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the Republic of Vietnam in the months of July, August and September 1970. Other elements were assigned tot he 7th Engineer Battalion. On 30 October 1970, the 9th Engineer Battalion was deactivated and the Battalion Corps retired. Alpha Company, though, was assigned to the 1st Marine Regiment at Kaneohe Bay, Hawaii. On 1 May 1976, the battalion was reactivated as the 9th Engineer Support Battalion based at Camp Hanson, Okinawa, Japan.

Most battalion members served honorably in the Republic f Vietnam, but here we remember the following marines and Navy Corpsmen who were Killed in Action or Missing in Action. May they all Rest in Peace.

Boone, John T. • Bowden, Carlyle M. III • Brooks, Thomas J. • Bryant, Robert E. • Burris, Victor A. • Chaverie, Norman J. • Collier, Jerry L. (HM3) • Corson, Terry C. • Dines, Jeffery T. • Duncan, Kurt W. (HM3) • Eads, John P. • Friddle, Kenneth C. • Giglio, Phillip • Hedlund, Peter B. • Jackson, Bobby G. • Jone, Aaron B. Jr. • Kanaman, Kenneth H. (HM3) • Kehoe, Michael J. • Lavigne, Joseph E. • Leach, Steven L. • Lex, Michael E. • Livingston, William B. • Lund, Terry B. • Mabe, Carl M. • Mehaffey, Keith D. • Molkentline, Randy W. • Molossi, Robert J. • Moore, James R. (MIA) • Newman, Charles D. • Norris, Linza • Nottingham, Richard L. • O'Donnell, Bernard J. • Pierson, Leroy • Powers, Martin R. • Prochaska, Willard F. • Prush, Monty D. • Richardson, Jessie • Roades, Eugene • Robbins, Wayne D. • Roberts, William J. • Ross, Alan • Sablan, Ignacio E. • Savare, Howard L. • Schaeffer, Arlon G. • Simmons, James R. • Speight, Johnnie M. Jr. • Welch, Stephen M. (HM3) • Wilkins, William G. • Wilks, James L. • Yarbrough, George A. • Yates, Charles L.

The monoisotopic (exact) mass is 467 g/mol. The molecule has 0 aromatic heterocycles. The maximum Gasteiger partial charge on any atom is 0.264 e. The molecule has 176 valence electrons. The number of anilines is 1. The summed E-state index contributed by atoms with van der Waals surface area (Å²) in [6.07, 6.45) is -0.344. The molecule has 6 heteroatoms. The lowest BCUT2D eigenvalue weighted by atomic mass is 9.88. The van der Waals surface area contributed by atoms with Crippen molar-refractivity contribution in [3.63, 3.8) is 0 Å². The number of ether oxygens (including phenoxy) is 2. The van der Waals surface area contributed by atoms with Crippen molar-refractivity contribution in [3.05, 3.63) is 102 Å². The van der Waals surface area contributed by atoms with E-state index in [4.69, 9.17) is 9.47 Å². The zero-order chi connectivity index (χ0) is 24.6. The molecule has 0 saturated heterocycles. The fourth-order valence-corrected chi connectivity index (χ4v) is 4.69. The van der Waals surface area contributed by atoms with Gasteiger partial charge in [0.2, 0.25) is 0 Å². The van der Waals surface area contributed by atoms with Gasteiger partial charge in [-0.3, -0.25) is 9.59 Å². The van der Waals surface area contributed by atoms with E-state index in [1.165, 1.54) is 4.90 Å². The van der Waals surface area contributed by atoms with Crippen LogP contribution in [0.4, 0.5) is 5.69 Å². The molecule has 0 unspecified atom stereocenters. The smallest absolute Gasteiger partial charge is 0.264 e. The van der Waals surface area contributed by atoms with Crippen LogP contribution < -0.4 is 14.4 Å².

Topics. This memorial is listed in this topic list: War, Vietnam. A significant historical month for this entry is March 1970.
Location. 38° 32.49′ N, 77° 20.565′ W. Marker is in Triangle, Virginia, in Prince William County. Memorial can be reached from Jefferson Davis Highway, 0.1 miles south of Joplin Road (Virginia Route 619), on the right when traveling south. Touch for map. Marker is at or near this postal address: 18900 Jefferson Davis Hwy, Quantico VA 22134, United States of America. Touch for directions.
Other nearby markers. At least 8 other markers are within walking distance of this marker. Company H (here, next to this marker); The Basic School (here, next to this marker); Marine Spouses and Children Memorial (here, next to this marker); 2nd Battalion, 9th Marines (here, next to this marker); Hotel Company, The Basic School (here, next to this marker); 3rd Battalion, 27th Marines (here, next to this marker); 263 Squadron (here, next to this marker); November Company (here, next to this marker). Touch for a list and map of all markers in Triangle.

Credits. This page was last revised on March 14, 2021. It was originally submitted on March 14, 2021, by Devry Becker Jones of Washington, District of Columbia. This page has been viewed 126 times since then and 77 times this year. Photo   1. submitted on March 14, 2021, by Devry Becker Jones of Washington, District of Columbia.

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Jul. 4, 2022